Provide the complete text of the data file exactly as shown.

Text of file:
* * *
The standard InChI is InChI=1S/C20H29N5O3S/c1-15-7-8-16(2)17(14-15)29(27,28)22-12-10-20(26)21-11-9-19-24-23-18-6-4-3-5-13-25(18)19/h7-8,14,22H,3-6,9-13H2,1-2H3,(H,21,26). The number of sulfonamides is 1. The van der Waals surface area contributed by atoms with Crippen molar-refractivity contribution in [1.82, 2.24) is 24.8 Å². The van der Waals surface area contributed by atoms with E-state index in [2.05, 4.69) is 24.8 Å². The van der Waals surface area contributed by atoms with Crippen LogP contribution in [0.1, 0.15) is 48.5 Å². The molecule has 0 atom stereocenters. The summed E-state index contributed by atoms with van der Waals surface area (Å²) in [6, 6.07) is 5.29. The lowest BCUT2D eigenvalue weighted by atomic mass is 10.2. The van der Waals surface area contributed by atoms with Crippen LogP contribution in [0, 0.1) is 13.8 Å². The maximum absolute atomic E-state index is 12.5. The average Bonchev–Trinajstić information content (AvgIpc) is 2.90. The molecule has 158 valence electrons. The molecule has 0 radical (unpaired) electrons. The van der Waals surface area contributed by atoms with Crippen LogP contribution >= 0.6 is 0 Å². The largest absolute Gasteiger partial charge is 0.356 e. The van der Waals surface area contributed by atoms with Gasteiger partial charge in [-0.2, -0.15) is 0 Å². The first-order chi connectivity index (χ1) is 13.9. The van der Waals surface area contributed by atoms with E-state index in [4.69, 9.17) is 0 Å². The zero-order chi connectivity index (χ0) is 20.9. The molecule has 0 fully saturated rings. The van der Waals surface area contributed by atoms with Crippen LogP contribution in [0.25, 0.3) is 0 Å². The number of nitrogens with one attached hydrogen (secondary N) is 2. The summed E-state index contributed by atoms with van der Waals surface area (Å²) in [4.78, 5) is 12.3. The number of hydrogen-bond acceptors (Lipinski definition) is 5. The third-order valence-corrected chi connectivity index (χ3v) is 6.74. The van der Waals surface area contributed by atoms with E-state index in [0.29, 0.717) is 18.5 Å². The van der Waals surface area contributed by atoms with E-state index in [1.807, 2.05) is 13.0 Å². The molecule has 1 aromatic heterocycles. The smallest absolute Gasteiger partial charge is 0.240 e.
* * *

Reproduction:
The standard InChI is InChI=1S/C20H29N5O3S/c1-15-7-8-16(2)17(14-15)29(27,28)22-12-10-20(26)21-11-9-19-24-23-18-6-4-3-5-13-25(18)19/h7-8,14,22H,3-6,9-13H2,1-2H3,(H,21,26). The number of sulfonamides is 1. The van der Waals surface area contributed by atoms with Crippen molar-refractivity contribution in [1.82, 2.24) is 24.8 Å². The van der Waals surface area contributed by atoms with E-state index in [2.05, 4.69) is 24.8 Å². The van der Waals surface area contributed by atoms with Crippen LogP contribution in [0.1, 0.15) is 48.5 Å². The molecule has 0 atom stereocenters. The summed E-state index contributed by atoms with van der Waals surface area (Å²) in [6, 6.07) is 5.29. The lowest BCUT2D eigenvalue weighted by atomic mass is 10.2. The van der Waals surface area contributed by atoms with Crippen LogP contribution in [0, 0.1) is 13.8 Å². The maximum absolute atomic E-state index is 12.5. The average Bonchev–Trinajstić information content (AvgIpc) is 2.90. The molecule has 158 valence electrons. The molecule has 0 radical (unpaired) electrons. The van der Waals surface area contributed by atoms with Crippen LogP contribution >= 0.6 is 0 Å². The largest absolute Gasteiger partial charge is 0.356 e. The van der Waals surface area contributed by atoms with Gasteiger partial charge in [-0.2, -0.15) is 0 Å². The first-order chi connectivity index (χ1) is 13.9. The van der Waals surface area contributed by atoms with E-state index in [4.69, 9.17) is 0 Å². The zero-order chi connectivity index (χ0) is 20.9. The molecule has 0 fully saturated rings. The van der Waals surface area contributed by atoms with Crippen LogP contribution in [0.25, 0.3) is 0 Å². The number of nitrogens with one attached hydrogen (secondary N) is 2. The summed E-state index contributed by atoms with van der Waals surface area (Å²) in [4.78, 5) is 12.3. The number of hydrogen-bond acceptors (Lipinski definition) is 5. The third-order valence-corrected chi connectivity index (χ3v) is 6.74. The van der Waals surface area contributed by atoms with E-state index in [0.29, 0.717) is 18.5 Å². The van der Waals surface area contributed by atoms with E-state index in [1.807, 2.05) is 13.0 Å². The molecule has 1 aromatic heterocycles. The smallest absolute Gasteiger partial charge is 0.240 e.